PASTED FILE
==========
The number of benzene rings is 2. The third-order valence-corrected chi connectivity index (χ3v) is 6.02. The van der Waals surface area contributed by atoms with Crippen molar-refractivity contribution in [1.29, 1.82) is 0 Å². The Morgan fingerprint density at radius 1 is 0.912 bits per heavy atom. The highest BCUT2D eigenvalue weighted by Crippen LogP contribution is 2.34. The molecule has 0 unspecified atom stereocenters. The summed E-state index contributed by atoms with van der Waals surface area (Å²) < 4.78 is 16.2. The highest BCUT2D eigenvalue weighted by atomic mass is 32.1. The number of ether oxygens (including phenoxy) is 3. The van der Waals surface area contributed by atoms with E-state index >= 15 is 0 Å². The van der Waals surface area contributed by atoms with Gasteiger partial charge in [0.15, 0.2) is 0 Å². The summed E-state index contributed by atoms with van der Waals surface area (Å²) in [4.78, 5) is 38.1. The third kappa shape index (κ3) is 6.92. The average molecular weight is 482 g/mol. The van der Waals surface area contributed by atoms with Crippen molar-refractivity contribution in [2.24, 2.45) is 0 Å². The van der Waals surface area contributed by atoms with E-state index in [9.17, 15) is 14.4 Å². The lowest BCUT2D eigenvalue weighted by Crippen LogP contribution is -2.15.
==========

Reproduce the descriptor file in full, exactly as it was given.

The number of benzene rings is 2. The third-order valence-corrected chi connectivity index (χ3v) is 6.02. The van der Waals surface area contributed by atoms with Crippen molar-refractivity contribution in [1.29, 1.82) is 0 Å². The Morgan fingerprint density at radius 1 is 0.912 bits per heavy atom. The highest BCUT2D eigenvalue weighted by Crippen LogP contribution is 2.34. The molecule has 0 unspecified atom stereocenters. The summed E-state index contributed by atoms with van der Waals surface area (Å²) < 4.78 is 16.2. The highest BCUT2D eigenvalue weighted by atomic mass is 32.1. The number of ether oxygens (including phenoxy) is 3. The van der Waals surface area contributed by atoms with E-state index >= 15 is 0 Å². The van der Waals surface area contributed by atoms with Gasteiger partial charge in [0.15, 0.2) is 0 Å². The summed E-state index contributed by atoms with van der Waals surface area (Å²) in [4.78, 5) is 38.1. The third kappa shape index (κ3) is 6.92. The average molecular weight is 482 g/mol. The van der Waals surface area contributed by atoms with Crippen molar-refractivity contribution in [2.24, 2.45) is 0 Å². The van der Waals surface area contributed by atoms with E-state index in [9.17, 15) is 14.4 Å². The lowest BCUT2D eigenvalue weighted by Crippen LogP contribution is -2.15.